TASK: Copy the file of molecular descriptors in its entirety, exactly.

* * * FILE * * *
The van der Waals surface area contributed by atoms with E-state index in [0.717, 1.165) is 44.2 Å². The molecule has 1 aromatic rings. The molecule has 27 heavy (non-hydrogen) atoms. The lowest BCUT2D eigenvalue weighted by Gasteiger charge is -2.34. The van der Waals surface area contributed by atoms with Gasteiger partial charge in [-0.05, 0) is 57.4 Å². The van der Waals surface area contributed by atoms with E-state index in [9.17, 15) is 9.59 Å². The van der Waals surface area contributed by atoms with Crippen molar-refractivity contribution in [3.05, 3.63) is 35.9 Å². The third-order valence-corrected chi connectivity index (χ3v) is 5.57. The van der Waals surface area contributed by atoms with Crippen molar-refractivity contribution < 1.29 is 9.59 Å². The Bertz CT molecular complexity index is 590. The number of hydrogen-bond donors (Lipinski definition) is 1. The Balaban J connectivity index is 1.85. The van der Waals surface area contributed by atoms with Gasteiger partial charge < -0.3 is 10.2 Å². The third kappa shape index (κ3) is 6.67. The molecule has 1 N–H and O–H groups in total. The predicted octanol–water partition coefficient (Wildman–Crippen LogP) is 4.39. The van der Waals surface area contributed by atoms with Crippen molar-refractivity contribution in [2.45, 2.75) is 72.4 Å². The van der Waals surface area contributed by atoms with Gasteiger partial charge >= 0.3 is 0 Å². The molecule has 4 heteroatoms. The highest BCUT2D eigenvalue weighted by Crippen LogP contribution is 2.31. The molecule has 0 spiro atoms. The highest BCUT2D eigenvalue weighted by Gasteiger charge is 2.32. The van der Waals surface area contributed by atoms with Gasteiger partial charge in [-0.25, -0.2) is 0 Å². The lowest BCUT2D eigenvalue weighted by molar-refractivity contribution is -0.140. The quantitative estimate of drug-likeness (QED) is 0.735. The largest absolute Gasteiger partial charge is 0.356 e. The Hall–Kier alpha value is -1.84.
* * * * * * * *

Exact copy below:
The van der Waals surface area contributed by atoms with E-state index in [0.717, 1.165) is 44.2 Å². The molecule has 1 aromatic rings. The molecule has 27 heavy (non-hydrogen) atoms. The lowest BCUT2D eigenvalue weighted by Gasteiger charge is -2.34. The van der Waals surface area contributed by atoms with Gasteiger partial charge in [-0.05, 0) is 57.4 Å². The van der Waals surface area contributed by atoms with E-state index in [9.17, 15) is 9.59 Å². The van der Waals surface area contributed by atoms with Crippen molar-refractivity contribution in [3.05, 3.63) is 35.9 Å². The third-order valence-corrected chi connectivity index (χ3v) is 5.57. The van der Waals surface area contributed by atoms with Crippen molar-refractivity contribution < 1.29 is 9.59 Å². The Bertz CT molecular complexity index is 590. The number of hydrogen-bond donors (Lipinski definition) is 1. The Balaban J connectivity index is 1.85. The van der Waals surface area contributed by atoms with Gasteiger partial charge < -0.3 is 10.2 Å². The third kappa shape index (κ3) is 6.67. The molecule has 1 N–H and O–H groups in total. The predicted octanol–water partition coefficient (Wildman–Crippen LogP) is 4.39. The van der Waals surface area contributed by atoms with Crippen molar-refractivity contribution in [2.45, 2.75) is 72.4 Å². The van der Waals surface area contributed by atoms with Gasteiger partial charge >= 0.3 is 0 Å². The molecule has 4 heteroatoms. The highest BCUT2D eigenvalue weighted by Crippen LogP contribution is 2.31. The molecule has 0 spiro atoms. The highest BCUT2D eigenvalue weighted by Gasteiger charge is 2.32. The van der Waals surface area contributed by atoms with Gasteiger partial charge in [-0.25, -0.2) is 0 Å². The lowest BCUT2D eigenvalue weighted by molar-refractivity contribution is -0.140. The quantitative estimate of drug-likeness (QED) is 0.735. The largest absolute Gasteiger partial charge is 0.356 e. The Hall–Kier alpha value is -1.84.